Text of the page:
Stay Safe in Your Php.ini

PHP is one of the easiest web-related languages you can pick up these days - it's no wonder that so much of the web is powered by this language. Thanks to a lot of different projects out there, even getting it insalled and cooperating is a few click process (if it's not already installed by default!) Unfortunately, because the language is so easy to just drop into and get started with, it also leads to some bad security practices by developers that "just want to get things done" and don't care too much about protecting the applications they write. Add to the fact that PHP doesn't have much built-in security to help these developers out and you could be in for some nasty surprises.

There is one thing that PHP programmers have on their side, though - that handy settings file that's included functionality in every PHP instance on the planet, the php.ini. By turning on/off some of the settings in this file, you can reap some immediate benefits for the security of your application.

Below is a list of some of the more common settings you can use to provide a little extra piece of mind for your apps:

  • display_errors: By default, PHP will output it's error messaging to whatever's calling the script (be it in a brrowser or a command line). Unfortuantely, this can provide attackers with valuable things like file paths and even line numbers where errors hapened. Using this sort of information, they could "feel out" your app and possibly find vulnerable spots. Because of this, it's recommended that - in production - you set your INI to turn off errors and prevent this information from showing. You can, however, leave them on if you choose to implement your own error handling that lets you control the output a bit more.

  • allow_url_include & allow_url_fopen: These two are pretty similar, so I figured I'd just lump them together. When you think about your application and all of the files that it includes for each request, you think that's all pretty secure but what happens if somehow an exploit is found and the attacker figures out how to get your code to include one of their scripts from a remote server? Mass chaos, that's what. Since the inclusion of files doesn't show up in any logging (unless you have something custom), it's very hard to diagnose something like this. You can give yourself an extra layer of protection by disabling both of these features. They prevent the opening of resources from remote sourcesa and help to lock down your code to only local resources. This can be a bother if your app needs to pull in data from an external source, but you'd be better off in the long run having some other process do that pull rather than leave this possible door open.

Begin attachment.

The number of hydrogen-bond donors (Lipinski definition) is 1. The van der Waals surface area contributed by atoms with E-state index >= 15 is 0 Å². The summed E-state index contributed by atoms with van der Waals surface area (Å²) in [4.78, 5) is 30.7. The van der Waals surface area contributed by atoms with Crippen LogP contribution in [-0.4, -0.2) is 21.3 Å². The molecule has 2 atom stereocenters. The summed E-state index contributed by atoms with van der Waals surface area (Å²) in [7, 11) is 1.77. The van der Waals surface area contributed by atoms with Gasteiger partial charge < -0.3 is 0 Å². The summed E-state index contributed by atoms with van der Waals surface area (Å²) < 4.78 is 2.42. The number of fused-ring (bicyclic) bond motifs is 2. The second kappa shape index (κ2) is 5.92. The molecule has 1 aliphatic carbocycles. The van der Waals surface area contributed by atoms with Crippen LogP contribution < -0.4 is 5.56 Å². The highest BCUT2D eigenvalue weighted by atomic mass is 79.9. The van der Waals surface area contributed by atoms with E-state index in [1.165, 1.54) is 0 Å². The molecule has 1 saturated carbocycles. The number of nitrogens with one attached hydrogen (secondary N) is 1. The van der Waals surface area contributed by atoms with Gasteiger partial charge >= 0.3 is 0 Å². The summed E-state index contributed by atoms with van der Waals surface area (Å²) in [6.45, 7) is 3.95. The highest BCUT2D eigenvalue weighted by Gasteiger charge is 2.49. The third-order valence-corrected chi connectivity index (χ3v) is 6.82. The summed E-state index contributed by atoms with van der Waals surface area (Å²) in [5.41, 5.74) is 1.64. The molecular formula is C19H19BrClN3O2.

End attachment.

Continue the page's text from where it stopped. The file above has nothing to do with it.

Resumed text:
• max_execution_time & memory_limit: This is another two-for-one that can not only help protect your application but can help to keep your sysadmins happy too. Their names are pretty self-descriptive, but here's a brief summary for each. the max_execution_time is a per-request setting and can prevent runaway processes from taking over your system. If an attacker was trying to perform an exploit and was trying to overload the server, having something like this set could make their job a whole lot harder. The memory_limit setting could help with the same sort of problem too. It keeps the pre-request memory limit of the script at or below the setting. It's only allowed to allocate that much memory, so it can help keep a cap on your resources.

  • disable_functions: You probably won't see this one used very often, but it can be very handy if you know there's things you just don't want used in your application. You can provide this configuration directive with a list of function names to restrict. One example of how this could be useful is to disable any of the functions that let you execute anything on the filesystem (like exec, passthru or system).

  • session.cookie_httponly: By enabling this setting, your sessions (if you're using them) will be forced to use a "HTTP Only" cookie to store the session ID on the client side. This type of cookie has the added benefit of only being able to be read by the system that initiated it. This helps to prevent any information disclosure via an XSS attack that could leak your session ID and make it super simple to perform a session fixation attack and masquerade as you.

Removed/Deprecated Settings

Fortunately, if you're using a recent release of PHP (5.3 or 5.4), you have two less things to worry about. The register_globals and magic_quotes_gpc settings have been permenantly removed from the language. These two settings alone have caused so many collective headaches to PHP developers thorough the's good to see them go.

Another setting that was deprecated as of PHP 5.3 and completely removed in 5.4 was safe_mode which, contrary to its name, provided a false sense of security for anyone that enabled it. It tried to lock down the install so that the application couldn't "do things it shouldn't" but it had so many problems, it was finally removed. It's been replaced, though...thankfully by something a bit more robust - common sense! Since there's no silver bullet when it comes to protecting an application, you're just going to have to use some sense and put some thought into the architecture of your code to protect it!


PhpSecInfo Tests for your php.ini OWASP on HttpOnly

by Chris Cornutt

With over 12 years of experience in development and a focus on application security Chris is on a quest to bring his knowledge to the masses, making application security accessible to everyone. He also is an avodcate for security in the PHP community and provides application security training and consulting services.

Enjoying the article? Consider contributing to help spread the message!